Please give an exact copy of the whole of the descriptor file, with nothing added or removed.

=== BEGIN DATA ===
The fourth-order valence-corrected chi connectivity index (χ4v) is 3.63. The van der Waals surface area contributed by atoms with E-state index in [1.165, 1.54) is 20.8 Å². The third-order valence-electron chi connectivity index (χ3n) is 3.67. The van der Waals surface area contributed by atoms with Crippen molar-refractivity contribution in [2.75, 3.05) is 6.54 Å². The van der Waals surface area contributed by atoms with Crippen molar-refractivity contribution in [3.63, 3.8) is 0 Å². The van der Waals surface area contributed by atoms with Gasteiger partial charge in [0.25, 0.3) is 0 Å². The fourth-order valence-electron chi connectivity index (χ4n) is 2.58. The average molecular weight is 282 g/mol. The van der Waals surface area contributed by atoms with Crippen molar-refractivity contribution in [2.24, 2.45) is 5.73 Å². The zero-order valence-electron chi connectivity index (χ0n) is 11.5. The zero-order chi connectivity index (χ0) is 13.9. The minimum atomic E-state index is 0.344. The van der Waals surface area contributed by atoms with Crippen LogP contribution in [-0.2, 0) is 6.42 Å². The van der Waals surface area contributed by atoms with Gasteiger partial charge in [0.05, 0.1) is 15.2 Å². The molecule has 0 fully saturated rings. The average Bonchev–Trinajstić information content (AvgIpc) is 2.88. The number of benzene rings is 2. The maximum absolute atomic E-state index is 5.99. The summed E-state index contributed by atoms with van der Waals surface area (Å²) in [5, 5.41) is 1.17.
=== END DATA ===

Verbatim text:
The fourth-order valence-corrected chi connectivity index (χ4v) is 3.63. The van der Waals surface area contributed by atoms with E-state index in [1.165, 1.54) is 20.8 Å². The third-order valence-electron chi connectivity index (χ3n) is 3.67. The van der Waals surface area contributed by atoms with Crippen molar-refractivity contribution in [2.75, 3.05) is 6.54 Å². The van der Waals surface area contributed by atoms with Crippen molar-refractivity contribution in [3.63, 3.8) is 0 Å². The van der Waals surface area contributed by atoms with Gasteiger partial charge in [0.25, 0.3) is 0 Å². The fourth-order valence-electron chi connectivity index (χ4n) is 2.58. The average molecular weight is 282 g/mol. The van der Waals surface area contributed by atoms with Crippen molar-refractivity contribution in [2.24, 2.45) is 5.73 Å². The zero-order valence-electron chi connectivity index (χ0n) is 11.5. The zero-order chi connectivity index (χ0) is 13.9. The minimum atomic E-state index is 0.344. The van der Waals surface area contributed by atoms with Crippen LogP contribution in [-0.2, 0) is 6.42 Å². The van der Waals surface area contributed by atoms with Gasteiger partial charge in [0.05, 0.1) is 15.2 Å². The molecule has 0 fully saturated rings. The average Bonchev–Trinajstić information content (AvgIpc) is 2.88. The number of benzene rings is 2. The maximum absolute atomic E-state index is 5.99. The summed E-state index contributed by atoms with van der Waals surface area (Å²) in [5, 5.41) is 1.17.